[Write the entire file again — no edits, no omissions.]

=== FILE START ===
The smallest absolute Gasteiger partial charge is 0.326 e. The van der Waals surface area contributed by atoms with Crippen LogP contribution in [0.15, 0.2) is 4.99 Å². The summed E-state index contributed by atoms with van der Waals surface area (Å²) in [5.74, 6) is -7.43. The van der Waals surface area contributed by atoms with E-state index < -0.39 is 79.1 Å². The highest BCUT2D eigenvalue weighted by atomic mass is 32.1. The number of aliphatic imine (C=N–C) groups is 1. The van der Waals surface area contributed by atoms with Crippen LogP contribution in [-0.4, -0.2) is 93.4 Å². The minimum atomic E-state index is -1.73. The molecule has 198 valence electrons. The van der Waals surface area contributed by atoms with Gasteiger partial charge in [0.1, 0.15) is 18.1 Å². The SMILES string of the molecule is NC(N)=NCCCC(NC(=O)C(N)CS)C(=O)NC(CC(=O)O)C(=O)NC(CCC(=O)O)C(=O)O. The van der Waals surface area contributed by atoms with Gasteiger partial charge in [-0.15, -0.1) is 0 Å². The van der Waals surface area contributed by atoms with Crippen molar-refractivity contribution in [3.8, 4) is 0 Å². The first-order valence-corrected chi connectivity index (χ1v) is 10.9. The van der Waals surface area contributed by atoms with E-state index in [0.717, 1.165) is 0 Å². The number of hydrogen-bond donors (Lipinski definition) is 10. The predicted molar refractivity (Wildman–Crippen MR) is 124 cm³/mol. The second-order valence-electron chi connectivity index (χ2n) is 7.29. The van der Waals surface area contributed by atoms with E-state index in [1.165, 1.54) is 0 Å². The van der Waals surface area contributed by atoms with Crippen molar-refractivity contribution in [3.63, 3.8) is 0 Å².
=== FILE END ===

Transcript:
The smallest absolute Gasteiger partial charge is 0.326 e. The van der Waals surface area contributed by atoms with Crippen LogP contribution in [0.15, 0.2) is 4.99 Å². The summed E-state index contributed by atoms with van der Waals surface area (Å²) in [5.74, 6) is -7.43. The van der Waals surface area contributed by atoms with E-state index < -0.39 is 79.1 Å². The highest BCUT2D eigenvalue weighted by atomic mass is 32.1. The number of aliphatic imine (C=N–C) groups is 1. The van der Waals surface area contributed by atoms with Crippen LogP contribution in [-0.4, -0.2) is 93.4 Å². The minimum atomic E-state index is -1.73. The molecule has 198 valence electrons. The van der Waals surface area contributed by atoms with Gasteiger partial charge in [0.1, 0.15) is 18.1 Å². The SMILES string of the molecule is NC(N)=NCCCC(NC(=O)C(N)CS)C(=O)NC(CC(=O)O)C(=O)NC(CCC(=O)O)C(=O)O. The van der Waals surface area contributed by atoms with Gasteiger partial charge in [-0.15, -0.1) is 0 Å². The van der Waals surface area contributed by atoms with Crippen molar-refractivity contribution in [3.8, 4) is 0 Å². The first-order valence-corrected chi connectivity index (χ1v) is 10.9. The van der Waals surface area contributed by atoms with E-state index in [0.717, 1.165) is 0 Å². The number of hydrogen-bond donors (Lipinski definition) is 10. The predicted molar refractivity (Wildman–Crippen MR) is 124 cm³/mol. The second-order valence-electron chi connectivity index (χ2n) is 7.29. The van der Waals surface area contributed by atoms with E-state index in [1.165, 1.54) is 0 Å². The van der Waals surface area contributed by atoms with Crippen molar-refractivity contribution in [3.63, 3.8) is 0 Å².